The Gift

Before Christmas one of my lovely Baroque competitors, Julie de Joncaire Narten, kindly  sent me a gift of Antonello Radicchi’s book Do You Speak Equis; the subtitle is Communicative Interactions Headcollar and Bit. The book has been translated from Italian by Julie.

In common with some other dressage works this book isn’t primarily a ‘how to’ of dogmatic methodology; it assumes a certain knowledge, posing a number of questions to the reader at the same time noting many observations. I was touched by Antonello Radicchi’s  honesty, he doesn’t portray himself as some guru who has always known the correct path to take but rather as a seeker of solutions.

With most books of this genre I find myself head nodding and shaking in equal measure but here I found myself nodding in appreciation pretty much all the read- just one exception.

It is a big exception but it in no way spoils the read- Antonello doesn’t believe that decontraction can be taught without the use of a bit. For this reason his route to bitless (headcollar) riding is via the bit with its use being gradually diminished until the horse is completely able to decontract and work in légèreté.

The  book focusses on doing the best thing for the horse- it is ethologically sound and feels very personal. The art of riding with double reins, one set to the headcollar and one to the bit, forms part of the route to légèreté; the links between the work of Philippe Karl are visible in the words on the page and in the photographs- certainly no obsessing with over-round horses and fixed positions- such a pleasure to see.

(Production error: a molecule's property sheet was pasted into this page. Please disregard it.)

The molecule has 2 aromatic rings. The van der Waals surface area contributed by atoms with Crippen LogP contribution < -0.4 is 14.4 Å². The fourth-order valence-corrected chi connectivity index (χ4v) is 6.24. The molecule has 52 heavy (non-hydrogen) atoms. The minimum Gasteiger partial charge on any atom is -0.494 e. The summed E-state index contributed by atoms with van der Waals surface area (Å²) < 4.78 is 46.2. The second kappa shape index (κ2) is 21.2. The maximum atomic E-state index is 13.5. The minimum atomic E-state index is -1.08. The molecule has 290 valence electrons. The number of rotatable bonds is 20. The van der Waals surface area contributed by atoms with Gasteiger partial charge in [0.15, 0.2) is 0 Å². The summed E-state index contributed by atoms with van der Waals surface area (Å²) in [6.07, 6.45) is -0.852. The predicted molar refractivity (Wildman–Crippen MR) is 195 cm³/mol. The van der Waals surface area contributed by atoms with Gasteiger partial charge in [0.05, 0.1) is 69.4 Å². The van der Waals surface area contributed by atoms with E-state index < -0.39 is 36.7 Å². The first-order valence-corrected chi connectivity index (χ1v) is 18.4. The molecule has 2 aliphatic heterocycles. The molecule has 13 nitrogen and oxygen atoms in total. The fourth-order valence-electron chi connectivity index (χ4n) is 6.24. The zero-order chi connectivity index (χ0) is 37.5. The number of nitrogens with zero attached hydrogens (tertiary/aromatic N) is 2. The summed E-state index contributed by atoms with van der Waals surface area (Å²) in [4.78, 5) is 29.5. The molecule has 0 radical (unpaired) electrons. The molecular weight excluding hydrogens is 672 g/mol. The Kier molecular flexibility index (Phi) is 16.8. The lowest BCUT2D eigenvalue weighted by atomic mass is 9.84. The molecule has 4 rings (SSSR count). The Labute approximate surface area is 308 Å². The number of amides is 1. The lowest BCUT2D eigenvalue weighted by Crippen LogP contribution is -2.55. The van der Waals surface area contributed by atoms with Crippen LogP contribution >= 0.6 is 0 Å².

This quotation is typical of the writer, here he talks about the feel required for the double rein contact:

‘Therefore we need the ability to correctly interpret what we do, what we feel and what we see. I don’t wish to be a hypocrite in telling you this will be easy. It will be complex. Particularly until we manage to understand the correct associations. From that moment the work will take on an unexpected fluidity, with enormous gratitude on the part of the horse. It is a sacrifice, but if we love him that much, we should be willing to do it.’

I intend to read the book again (and probably again) so that I can absorb the nuances- so many appear, on first reading, to be akin to my own; as the book is marked as Volume 1 I am hoping there will be more to come!

I am no great traveller abroad these days but if I should venture towards Italy I know I will have to visit Umbria.

Thank you Julie and  Antonello for the gift.


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